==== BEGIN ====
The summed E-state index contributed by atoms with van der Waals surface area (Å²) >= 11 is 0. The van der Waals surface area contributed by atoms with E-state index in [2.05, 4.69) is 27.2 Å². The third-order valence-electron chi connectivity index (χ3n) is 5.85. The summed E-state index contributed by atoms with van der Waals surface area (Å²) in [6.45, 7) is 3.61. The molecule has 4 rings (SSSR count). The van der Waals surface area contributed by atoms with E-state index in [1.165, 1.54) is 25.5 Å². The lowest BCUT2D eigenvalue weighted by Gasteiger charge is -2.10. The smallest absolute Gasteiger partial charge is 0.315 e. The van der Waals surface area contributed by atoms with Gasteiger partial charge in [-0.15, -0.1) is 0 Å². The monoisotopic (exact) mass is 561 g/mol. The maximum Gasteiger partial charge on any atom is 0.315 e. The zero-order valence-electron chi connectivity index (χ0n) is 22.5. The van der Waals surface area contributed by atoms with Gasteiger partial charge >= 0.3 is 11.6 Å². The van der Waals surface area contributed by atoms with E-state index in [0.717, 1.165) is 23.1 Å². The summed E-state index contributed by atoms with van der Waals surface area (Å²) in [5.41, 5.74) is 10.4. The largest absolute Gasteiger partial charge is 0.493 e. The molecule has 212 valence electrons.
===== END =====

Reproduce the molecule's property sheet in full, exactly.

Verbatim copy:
The summed E-state index contributed by atoms with van der Waals surface area (Å²) >= 11 is 0. The van der Waals surface area contributed by atoms with E-state index in [2.05, 4.69) is 27.2 Å². The third-order valence-electron chi connectivity index (χ3n) is 5.85. The summed E-state index contributed by atoms with van der Waals surface area (Å²) in [6.45, 7) is 3.61. The molecule has 4 rings (SSSR count). The van der Waals surface area contributed by atoms with E-state index in [1.165, 1.54) is 25.5 Å². The lowest BCUT2D eigenvalue weighted by Gasteiger charge is -2.10. The smallest absolute Gasteiger partial charge is 0.315 e. The van der Waals surface area contributed by atoms with Gasteiger partial charge in [-0.15, -0.1) is 0 Å². The monoisotopic (exact) mass is 561 g/mol. The maximum Gasteiger partial charge on any atom is 0.315 e. The zero-order valence-electron chi connectivity index (χ0n) is 22.5. The van der Waals surface area contributed by atoms with Gasteiger partial charge >= 0.3 is 11.6 Å². The van der Waals surface area contributed by atoms with E-state index in [0.717, 1.165) is 23.1 Å². The summed E-state index contributed by atoms with van der Waals surface area (Å²) in [5.41, 5.74) is 10.4. The largest absolute Gasteiger partial charge is 0.493 e. The molecule has 212 valence electrons.